Rachel Nania

Editor, reporter, writer

Location icon U.S.

Rachel Nania is a D.C.-based editor, reporter and writer, covering lifestyle, food and health trends and features.

She is a graduate of The University of Mary Washington and holds a master’s degree in Health Communication from Boston’s Emerson College.

Reporting experience includes radio, digital, magazine and print.

Middleburg music therapist changes lives, one note at a time

WASHINGTON - Tom Sweitzer's voice fills the quiet hallway of 8 North Jay St. in Middleburg, Virginia. "Oh beautiful for spacious skies." A piano kicks in to guide the next line. "For amber waves of ..." Sweitzer pauses and waits for someone to come in with the next word.

'Truffle Boy' corners luxury ingredient in NY food scene | WTOP

WASHINGTON - When I called Ian Purkayastha to talk about his new book, " Truffle Boy," he was driving around New York City with about $70,000. Purkayastha's car wasn't filled with cash, it was filled with truffles - more specifically, a shipment of winter black truffles that had just arrived from Spain - a nd he was in a hurry.

Child care shortage: Baby boom, operating costs lead to waiting lists

The search for affordable, convenient, quality child care is a struggle in the Washington region. The five-part series Child Care Crisis will look at why it's so hard to find care, and why costs are surpassing college tuition rates. The reports also examine the emotional toll the lack of child care takes on families.

Keeping the corner store alive: Buying a bodega in an online era

WASHINGTON - When a long-standing bodega in the Northeast neighborhood of Eckington went on the market last year, neighbors Peter and Lyndsi Sitcov did something they never imagined: The young couple put in an offer. "We knew that since all this stuff is changing in Eckington, that it was probably going to be a condo," Peter said.

DC's new Falafel Inc. serves flavorful, cheap meals with a mission

WASHINGTON - There's no such thing as a free lunch, but at a new Georgetown eatery, you can get pretty close. Falafel Inc. opened its doors at Potomac and M streets about a week ago, and already, Washingtonians are lining up to sink their teeth into the shop's $3 falafel sandwiches, stuffed with lettuce, red cabbage, cucumber, tomato, tahini and red sauce on a freshly baked pita.

From rural garage to great restaurant: The history and design of The Inn at Little Washington

Thirty-seven years ago, it was a small dining room in a former auto repair shop in the tiny Virginia town. Now, it's one of the country's greatest restaurants. WASHINGTON - Thirty-seven years ago, D.C. native Patrick O'Connell was searching for an affordable space where he and his partner, Reinhardt Lynch, could open a restaurant in Virginia's Shenandoah countryside.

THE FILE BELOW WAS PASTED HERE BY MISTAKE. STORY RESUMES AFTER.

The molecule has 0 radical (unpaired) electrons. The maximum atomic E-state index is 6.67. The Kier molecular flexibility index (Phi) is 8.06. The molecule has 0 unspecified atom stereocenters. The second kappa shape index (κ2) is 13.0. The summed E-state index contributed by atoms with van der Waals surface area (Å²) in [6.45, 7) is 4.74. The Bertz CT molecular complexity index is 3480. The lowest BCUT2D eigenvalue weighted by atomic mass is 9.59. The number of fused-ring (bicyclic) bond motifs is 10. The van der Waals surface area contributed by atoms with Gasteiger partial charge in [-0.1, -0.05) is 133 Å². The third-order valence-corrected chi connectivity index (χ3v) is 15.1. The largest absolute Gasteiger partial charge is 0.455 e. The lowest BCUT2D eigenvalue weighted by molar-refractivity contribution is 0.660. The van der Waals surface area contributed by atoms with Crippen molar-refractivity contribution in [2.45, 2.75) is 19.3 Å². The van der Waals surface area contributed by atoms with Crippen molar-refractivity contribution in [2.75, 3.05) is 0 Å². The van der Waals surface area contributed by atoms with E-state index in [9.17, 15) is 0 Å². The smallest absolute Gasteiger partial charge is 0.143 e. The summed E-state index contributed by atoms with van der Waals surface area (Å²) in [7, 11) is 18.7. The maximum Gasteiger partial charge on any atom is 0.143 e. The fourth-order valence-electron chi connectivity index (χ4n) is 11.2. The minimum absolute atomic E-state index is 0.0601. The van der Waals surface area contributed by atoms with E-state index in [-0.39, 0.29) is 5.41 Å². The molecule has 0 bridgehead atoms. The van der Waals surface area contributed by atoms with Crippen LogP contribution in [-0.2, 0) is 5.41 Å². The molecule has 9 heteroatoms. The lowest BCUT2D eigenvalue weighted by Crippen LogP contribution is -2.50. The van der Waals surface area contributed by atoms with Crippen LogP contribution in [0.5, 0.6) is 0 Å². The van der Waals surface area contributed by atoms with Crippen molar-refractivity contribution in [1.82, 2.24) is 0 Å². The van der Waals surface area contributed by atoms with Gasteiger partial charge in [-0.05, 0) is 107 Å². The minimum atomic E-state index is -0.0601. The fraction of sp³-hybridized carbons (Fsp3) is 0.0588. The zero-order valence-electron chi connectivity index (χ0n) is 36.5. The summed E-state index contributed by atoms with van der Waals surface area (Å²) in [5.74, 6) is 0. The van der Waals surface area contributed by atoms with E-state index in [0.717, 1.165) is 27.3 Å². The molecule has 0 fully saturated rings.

D.C.'s first elevated park designed to bridge community gap

A big project is turning a decades-long vision of connecting D.C.'s Southeast neighborhoods into a reality. WASHINGTON - For years, the Anacostia River has been a physical, economic and cultural divide between the communities that reside on either side. But a big project is turning a decades-long vision of connecting D.C.'s Southeast neighborhoods into a reality.

Local woman's fight for civil rights tells story of 'ordinary heroes'

WASHINGTON - When filmmaker Loki Mulholland decided to make a documentary about his mother's role in the civil rights movement, he tricked her into the project. Originally, he planned to tell the stories of four civil rights activists in the '60s - including Joan Trumpauer Mulholland.

D.C. sees more women running restaurants, breweries, distilleries

WASHINGTON - When Amy Brandwein started her culinary career in 2000 as a pastry intern at D.C.'s Galileo, she quickly realized her passion was not in pastry, but rather on the hotline. So she traded in her dough blade for a set of knives and started training as a cook.

On pace: Ending veteran homelessness in D.C.

WASHINGTON - Alan Banks is an Air Force veteran and father. In 1996 he was married and making six figures in security and law enforcement when he experienced something he never imagined. "I had a very good income, a home built, a lot of nice toys and was living life very well," says Banks, a D.C.

Couples opt for 'pop-up' weddings, D.C. company delivers

WASHINGTON - When Capitol Hill couple Jennifer Miller and Michael Bennett got engaged, the two weighed a few ideas for their wedding day. They contemplated planning a traditional wedding; they considered eloping to Maui. Making it official with a justice of the peace was another idea the couple discussed.

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